• What type of cancer do I have?
  • What are my treatment choices?
  • How much experience do you have treating this type of cancer?
Colon Cancer Causes and Risk Factors

Cancer researchers don’t know the exact causes of colon cancer, but they’ve discovered some factors that may lead to its development, including acquired or inherited gene mutations.

Several factors might increase the risk of getting colon cancer, including:

  • Being overweight or obese
  • Heavy alcohol use
  • Physical inactivity
  • Smoking
  • Unhealthy diet

Risk factors that you can’t change include:

  • Being older
  • Family history of colon cancer
  • Personal history of colorectal polyps or cancer
  • Personal history of inflammatory bowel disease
Preventing Colon Cancer

You can take some steps to reduce your risk of developing colon cancer. Talk to your doctor about how changes to your lifestyle can help you stay healthy, including:

  • Cutting back on alcohol
  • Getting screened for colon cancer
  • Quitting smoking
  • Reducing red meat intake
  • Taking supplements (calcium, vitamin D or folate)
Stages of Colon Cancer

Staging can help your doctor understand your diagnosis and make important decisions about which treatment plan may be best for you. 

It also helps you to know which stage of cancer you have, so you can feel confident in the treatment you receive. Your cancer care team will identify and explain the stages of cancer and your treatment options.

Colon Cancer Treatment Options

Talk to your doctor about which treatment options work best for your colon cancer diagnosis. 

Chemotherapy 
Chemotherapy is the use of medication to stop the cancer cells' ability to grow and divide. Medical oncologists, doctors who specialize in treating cancer with medication, usually administer chemotherapy.

Radiation Therapy 
Radiation therapy uses high-energy X-rays to destroy cancer cells.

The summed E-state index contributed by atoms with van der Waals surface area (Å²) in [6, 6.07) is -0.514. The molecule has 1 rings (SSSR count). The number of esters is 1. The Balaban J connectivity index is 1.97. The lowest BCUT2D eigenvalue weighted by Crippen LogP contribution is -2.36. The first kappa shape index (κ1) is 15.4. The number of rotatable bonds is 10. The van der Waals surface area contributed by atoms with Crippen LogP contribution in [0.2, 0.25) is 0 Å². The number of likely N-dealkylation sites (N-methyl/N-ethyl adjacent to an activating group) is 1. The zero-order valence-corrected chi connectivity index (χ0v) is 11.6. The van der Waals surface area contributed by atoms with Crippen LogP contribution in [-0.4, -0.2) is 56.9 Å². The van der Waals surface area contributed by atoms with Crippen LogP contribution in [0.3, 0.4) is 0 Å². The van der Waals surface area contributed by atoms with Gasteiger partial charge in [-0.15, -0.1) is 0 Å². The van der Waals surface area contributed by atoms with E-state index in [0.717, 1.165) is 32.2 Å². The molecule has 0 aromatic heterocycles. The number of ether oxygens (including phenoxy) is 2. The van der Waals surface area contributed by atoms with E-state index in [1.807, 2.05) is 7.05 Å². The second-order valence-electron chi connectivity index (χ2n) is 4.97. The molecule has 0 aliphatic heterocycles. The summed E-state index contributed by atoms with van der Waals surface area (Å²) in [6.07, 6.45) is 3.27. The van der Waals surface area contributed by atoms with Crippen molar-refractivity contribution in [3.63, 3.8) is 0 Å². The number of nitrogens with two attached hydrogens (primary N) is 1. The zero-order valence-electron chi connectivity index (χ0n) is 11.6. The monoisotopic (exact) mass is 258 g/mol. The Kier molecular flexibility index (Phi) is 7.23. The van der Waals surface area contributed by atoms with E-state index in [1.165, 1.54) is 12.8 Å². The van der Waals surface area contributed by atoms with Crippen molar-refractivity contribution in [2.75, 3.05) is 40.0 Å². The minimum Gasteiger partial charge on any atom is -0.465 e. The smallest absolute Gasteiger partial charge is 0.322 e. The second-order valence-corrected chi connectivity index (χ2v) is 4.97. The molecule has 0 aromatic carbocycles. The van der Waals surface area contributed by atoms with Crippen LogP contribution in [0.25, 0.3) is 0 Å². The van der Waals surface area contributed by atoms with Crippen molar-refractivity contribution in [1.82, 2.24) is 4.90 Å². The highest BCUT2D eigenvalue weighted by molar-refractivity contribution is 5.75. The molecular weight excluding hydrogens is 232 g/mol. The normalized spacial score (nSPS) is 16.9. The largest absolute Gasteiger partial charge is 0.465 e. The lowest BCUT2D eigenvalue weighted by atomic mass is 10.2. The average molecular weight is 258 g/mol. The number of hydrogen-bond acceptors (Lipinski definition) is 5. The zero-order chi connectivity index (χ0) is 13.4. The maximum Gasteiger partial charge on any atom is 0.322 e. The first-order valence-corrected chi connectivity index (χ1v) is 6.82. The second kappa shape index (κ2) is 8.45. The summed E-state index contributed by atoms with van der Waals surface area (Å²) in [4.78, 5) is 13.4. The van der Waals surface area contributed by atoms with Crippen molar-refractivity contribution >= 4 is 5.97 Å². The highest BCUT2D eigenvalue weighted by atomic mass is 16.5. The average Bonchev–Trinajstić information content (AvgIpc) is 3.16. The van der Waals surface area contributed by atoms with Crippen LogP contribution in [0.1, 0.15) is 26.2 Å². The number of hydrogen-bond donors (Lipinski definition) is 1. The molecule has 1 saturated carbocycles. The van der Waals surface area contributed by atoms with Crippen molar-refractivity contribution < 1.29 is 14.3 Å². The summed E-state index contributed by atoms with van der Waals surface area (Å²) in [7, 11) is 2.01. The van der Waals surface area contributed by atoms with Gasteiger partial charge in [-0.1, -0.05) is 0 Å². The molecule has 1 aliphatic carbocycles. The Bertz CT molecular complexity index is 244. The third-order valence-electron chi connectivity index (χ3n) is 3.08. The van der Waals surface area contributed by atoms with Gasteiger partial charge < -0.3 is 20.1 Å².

Surgery 
Oncology surgery is the most common treatment for colon cancer. Part of the healthy colon or rectum and nearby lymph nodes will also be removed.

Targeted Therapy 
This treatment targets the cancer's specific genes, proteins or the tissue that contributes to cancer growth and survival. It helps block the spread of cancer cells while limiting damage to healthy cells.

Colon Cancer Outcomes

Looking up prognosis statistics on the internet can be a little frightening. It’s important to keep in mind that these numbers only tell part of the story. And, remember, no matter your stage of cancer, we’ll always be by your side to get you back to whole health.

The American Cancer Society tracks five-year relative survival rates for colon cancer in America. However, they don’t do so based on stages (e.g., stage I or stage II). 

Instead, they base it on three categories of how far the cancer has spread: localized (cancer is just inside the colon), regional (cancer has spread just outside the colon) or distant (cancer has spread to distant parts of the body). 

Remember, talk to your doctor about these numbers. An honest conversation will help you feel comfortable and confident in your health.

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Expert Care, Compassionate Support

Colon Cancer Care You Can Count On

You’ve got this, because we’ve got you. Connect with one of our experienced and compassionate oncology specialists and get the answers you want and need.